• On assessing executives:
But will they behave the same after they get the money and I get the stock certificate? Will they work just as hard when they’re putting money in their own pocket? 3/4 of our managers are independently wealthy. These people don’t need to go to work, but they are putting the work in. If I give him 4 billion dollars, will it be the same results next month? Next year? I don’t deal with contracts; I have to size up whether management is going to continue working that same way. Generally, I’ve been right in my assessments and I’ve gotten better. They don’t need me, I need them. Why do I come to work? I can do anything I want to do, and yet I come out every morning and can’t wait to get into work. I enjoy working Saturdays, talking to students. Why do I do it? I get to paint my own painting. Berkshire Hathaway is my painting. People love creating things. I think I’m Michelangelo, painting the Sistine Chapel but it could look like a blob to someone else. Second thing – I want applause. I like it when people appreciate my painting. If others have their own paintings, then who am I to tell them how to paint it? (Just like management) I appreciate what they do. I know the game, so when I praise them, they know they’re getting approval from a critic they like. I have their stock certificate, but it’s still their business. It’s a good culture when managers really care about the business.

  • On investing:

I like running businesses better than investing.  It is more fun building businesses than moving money around.

  • On moats:
You need 2 things – a moat around the castle, and you need a knight in the castle who is trying to widen the moat around the castle. How did Coca-Cola build their moat? They deepened the thought in people’s minds that Coca-Cola is where happiness is. The moat is what’s in your mind. Railroad moats are barriers to entry. Geico’s moat is low prices. Every day we try to widen the moat.  See’s Candies creates a moat in the minds of consumers.  It is a more effective gift on Valentine’s Day than Russell Stover.  See’s Candies has raised its price every year on December 26 for 41 years.  BRK bought See’s Candies for $25 million in 1972.  Today it earns $80 million.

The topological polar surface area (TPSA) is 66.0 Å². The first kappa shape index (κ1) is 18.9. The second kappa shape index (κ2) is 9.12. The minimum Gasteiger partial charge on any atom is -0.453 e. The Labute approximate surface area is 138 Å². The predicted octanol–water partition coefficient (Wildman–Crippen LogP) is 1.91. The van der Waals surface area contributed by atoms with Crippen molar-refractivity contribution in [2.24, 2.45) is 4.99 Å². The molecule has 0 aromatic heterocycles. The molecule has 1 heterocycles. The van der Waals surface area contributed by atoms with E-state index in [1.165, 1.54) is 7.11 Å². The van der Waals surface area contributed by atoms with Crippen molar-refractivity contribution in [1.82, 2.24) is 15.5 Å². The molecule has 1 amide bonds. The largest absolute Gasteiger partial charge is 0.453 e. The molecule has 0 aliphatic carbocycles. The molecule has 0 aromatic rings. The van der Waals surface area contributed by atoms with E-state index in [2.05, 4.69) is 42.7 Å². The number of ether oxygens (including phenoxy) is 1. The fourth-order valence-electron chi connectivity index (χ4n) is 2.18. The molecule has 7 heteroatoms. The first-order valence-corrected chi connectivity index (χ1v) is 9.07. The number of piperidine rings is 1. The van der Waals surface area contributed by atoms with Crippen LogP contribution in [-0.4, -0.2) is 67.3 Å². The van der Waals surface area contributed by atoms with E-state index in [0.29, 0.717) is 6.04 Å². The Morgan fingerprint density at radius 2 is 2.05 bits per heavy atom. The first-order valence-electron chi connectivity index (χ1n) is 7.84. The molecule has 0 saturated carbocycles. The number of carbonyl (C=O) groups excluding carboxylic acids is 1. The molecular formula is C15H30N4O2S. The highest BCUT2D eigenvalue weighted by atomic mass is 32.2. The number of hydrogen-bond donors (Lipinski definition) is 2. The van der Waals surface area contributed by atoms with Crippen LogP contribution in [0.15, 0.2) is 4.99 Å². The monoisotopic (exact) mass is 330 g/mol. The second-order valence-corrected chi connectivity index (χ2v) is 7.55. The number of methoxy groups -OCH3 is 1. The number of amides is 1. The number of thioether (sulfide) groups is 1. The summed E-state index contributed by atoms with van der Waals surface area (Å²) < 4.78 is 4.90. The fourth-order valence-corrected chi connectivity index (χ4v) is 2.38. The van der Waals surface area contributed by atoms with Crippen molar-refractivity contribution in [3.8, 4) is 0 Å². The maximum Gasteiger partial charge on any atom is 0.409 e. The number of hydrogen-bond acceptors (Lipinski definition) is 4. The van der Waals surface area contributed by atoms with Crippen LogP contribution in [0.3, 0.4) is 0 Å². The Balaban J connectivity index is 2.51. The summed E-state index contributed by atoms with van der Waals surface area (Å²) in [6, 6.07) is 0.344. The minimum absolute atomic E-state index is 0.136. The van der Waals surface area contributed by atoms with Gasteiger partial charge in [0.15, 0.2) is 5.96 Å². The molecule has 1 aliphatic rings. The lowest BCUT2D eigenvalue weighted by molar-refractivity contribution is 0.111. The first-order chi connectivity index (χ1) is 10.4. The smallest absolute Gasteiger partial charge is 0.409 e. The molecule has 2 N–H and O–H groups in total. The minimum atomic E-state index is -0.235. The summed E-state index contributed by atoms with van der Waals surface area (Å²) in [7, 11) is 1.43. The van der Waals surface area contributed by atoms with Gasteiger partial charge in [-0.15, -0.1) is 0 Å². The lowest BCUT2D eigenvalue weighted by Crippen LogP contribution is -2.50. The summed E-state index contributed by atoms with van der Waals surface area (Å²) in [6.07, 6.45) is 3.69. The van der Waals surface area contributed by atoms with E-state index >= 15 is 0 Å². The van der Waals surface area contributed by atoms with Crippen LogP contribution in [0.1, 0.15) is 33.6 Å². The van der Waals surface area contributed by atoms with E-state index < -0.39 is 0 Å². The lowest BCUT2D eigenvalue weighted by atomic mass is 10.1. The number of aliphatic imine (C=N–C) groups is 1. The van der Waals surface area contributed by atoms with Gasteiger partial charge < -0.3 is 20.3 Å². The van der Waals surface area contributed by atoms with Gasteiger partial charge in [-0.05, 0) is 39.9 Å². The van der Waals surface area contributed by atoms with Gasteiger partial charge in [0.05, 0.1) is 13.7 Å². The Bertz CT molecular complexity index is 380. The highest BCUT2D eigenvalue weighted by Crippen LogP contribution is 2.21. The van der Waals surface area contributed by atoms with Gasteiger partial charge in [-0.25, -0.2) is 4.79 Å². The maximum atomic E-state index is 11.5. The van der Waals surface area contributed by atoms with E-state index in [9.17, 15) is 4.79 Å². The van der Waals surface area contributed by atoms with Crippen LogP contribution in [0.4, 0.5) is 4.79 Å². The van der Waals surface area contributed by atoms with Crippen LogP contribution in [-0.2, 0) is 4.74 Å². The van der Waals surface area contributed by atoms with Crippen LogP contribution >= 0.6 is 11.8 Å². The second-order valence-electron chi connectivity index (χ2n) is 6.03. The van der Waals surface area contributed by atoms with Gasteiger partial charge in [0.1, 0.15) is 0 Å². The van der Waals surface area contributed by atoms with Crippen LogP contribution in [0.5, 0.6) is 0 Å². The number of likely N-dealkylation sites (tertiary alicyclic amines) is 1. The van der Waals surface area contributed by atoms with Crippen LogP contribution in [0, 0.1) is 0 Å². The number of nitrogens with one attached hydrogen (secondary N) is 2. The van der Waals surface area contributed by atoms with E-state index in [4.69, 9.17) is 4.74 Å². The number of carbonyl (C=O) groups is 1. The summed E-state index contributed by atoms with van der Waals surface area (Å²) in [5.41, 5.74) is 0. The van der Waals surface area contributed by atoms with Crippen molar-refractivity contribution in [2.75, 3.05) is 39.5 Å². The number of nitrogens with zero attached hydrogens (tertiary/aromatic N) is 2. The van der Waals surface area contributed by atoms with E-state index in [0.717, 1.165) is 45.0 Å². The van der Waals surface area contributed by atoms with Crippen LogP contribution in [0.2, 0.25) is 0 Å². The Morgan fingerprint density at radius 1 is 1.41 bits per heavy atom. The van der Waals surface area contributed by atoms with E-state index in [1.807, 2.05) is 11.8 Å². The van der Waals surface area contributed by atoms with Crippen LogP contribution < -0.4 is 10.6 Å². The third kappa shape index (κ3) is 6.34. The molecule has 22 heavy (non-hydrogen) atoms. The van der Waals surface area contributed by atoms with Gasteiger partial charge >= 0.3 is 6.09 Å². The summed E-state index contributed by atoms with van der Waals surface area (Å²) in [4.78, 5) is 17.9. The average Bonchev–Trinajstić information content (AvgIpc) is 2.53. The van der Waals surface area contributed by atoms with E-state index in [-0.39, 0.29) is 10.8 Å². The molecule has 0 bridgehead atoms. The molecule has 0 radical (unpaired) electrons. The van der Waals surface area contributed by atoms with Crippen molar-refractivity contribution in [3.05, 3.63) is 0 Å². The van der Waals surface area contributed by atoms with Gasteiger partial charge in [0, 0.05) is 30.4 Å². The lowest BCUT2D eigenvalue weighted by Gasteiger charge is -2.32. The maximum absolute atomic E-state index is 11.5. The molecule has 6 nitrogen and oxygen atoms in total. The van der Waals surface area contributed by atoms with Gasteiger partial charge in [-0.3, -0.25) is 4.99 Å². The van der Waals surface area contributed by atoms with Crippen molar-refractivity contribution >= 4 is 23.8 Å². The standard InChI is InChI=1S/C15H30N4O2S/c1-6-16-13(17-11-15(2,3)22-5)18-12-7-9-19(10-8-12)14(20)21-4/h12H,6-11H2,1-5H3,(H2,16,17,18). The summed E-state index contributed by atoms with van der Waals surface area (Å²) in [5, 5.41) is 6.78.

• On balancing your life:
The most important decision you’re going make is who you’re going to marry. What’s important is that what your thoughts are on big things, must make sure that your spouse has the same thoughts on the same big things. Don’t marry someone to change them. Marry someone who is a better person than you are. Always associate yourself with people who are better than you.
  • On negotiation:
Bargaining with people you love is a terrible mistake. It’s destructive. The most powerful force in the world is unconditional love.
  • On mistakes:
It is better to learn from other people’s mistakes rather than your own. Look at all kinds of business failures. I don’t believe in beating yourself over it, you’re going to make mistakes. My biggest mistake was buying Berkshire Hathaway and trying to make it better. 
  • On his risk profile:
I try to operate in a way where I can’t lose significant sums over time. I might not make the most money this way, but I will minimize the risk of permanent loss. If there’s 1 in 1000 chance that an investment decision can threaten permanent loss to other people, I just won’t do it.

Full credit to Dr. David Kass, who has taken notes on the entire interview. You may find the entire piece by clicking here.